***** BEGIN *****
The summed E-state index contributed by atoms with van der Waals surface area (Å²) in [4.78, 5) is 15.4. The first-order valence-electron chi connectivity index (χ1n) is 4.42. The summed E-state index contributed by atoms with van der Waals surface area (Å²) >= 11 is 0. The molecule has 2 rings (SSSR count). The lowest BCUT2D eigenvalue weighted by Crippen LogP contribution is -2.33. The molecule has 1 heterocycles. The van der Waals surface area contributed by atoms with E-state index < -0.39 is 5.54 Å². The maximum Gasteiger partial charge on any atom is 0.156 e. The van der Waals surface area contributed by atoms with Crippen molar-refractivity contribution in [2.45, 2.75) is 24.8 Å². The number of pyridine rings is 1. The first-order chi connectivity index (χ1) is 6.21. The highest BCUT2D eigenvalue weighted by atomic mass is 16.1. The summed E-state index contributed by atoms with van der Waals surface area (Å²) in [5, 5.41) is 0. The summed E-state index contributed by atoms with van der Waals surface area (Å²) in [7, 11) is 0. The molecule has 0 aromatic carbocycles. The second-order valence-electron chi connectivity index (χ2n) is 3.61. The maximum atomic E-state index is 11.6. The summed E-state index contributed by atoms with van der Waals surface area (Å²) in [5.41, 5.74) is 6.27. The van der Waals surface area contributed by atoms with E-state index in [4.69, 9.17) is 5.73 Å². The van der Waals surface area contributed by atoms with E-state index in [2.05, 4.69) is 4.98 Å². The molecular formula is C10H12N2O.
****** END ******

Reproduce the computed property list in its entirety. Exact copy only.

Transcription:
The summed E-state index contributed by atoms with van der Waals surface area (Å²) in [4.78, 5) is 15.4. The first-order valence-electron chi connectivity index (χ1n) is 4.42. The summed E-state index contributed by atoms with van der Waals surface area (Å²) >= 11 is 0. The molecule has 2 rings (SSSR count). The lowest BCUT2D eigenvalue weighted by Crippen LogP contribution is -2.33. The molecule has 1 heterocycles. The van der Waals surface area contributed by atoms with E-state index < -0.39 is 5.54 Å². The maximum Gasteiger partial charge on any atom is 0.156 e. The van der Waals surface area contributed by atoms with Crippen molar-refractivity contribution in [2.45, 2.75) is 24.8 Å². The number of pyridine rings is 1. The first-order chi connectivity index (χ1) is 6.21. The highest BCUT2D eigenvalue weighted by atomic mass is 16.1. The summed E-state index contributed by atoms with van der Waals surface area (Å²) in [5, 5.41) is 0. The summed E-state index contributed by atoms with van der Waals surface area (Å²) in [7, 11) is 0. The molecule has 0 aromatic carbocycles. The second-order valence-electron chi connectivity index (χ2n) is 3.61. The maximum atomic E-state index is 11.6. The summed E-state index contributed by atoms with van der Waals surface area (Å²) in [5.41, 5.74) is 6.27. The van der Waals surface area contributed by atoms with E-state index in [4.69, 9.17) is 5.73 Å². The van der Waals surface area contributed by atoms with E-state index in [2.05, 4.69) is 4.98 Å². The molecular formula is C10H12N2O.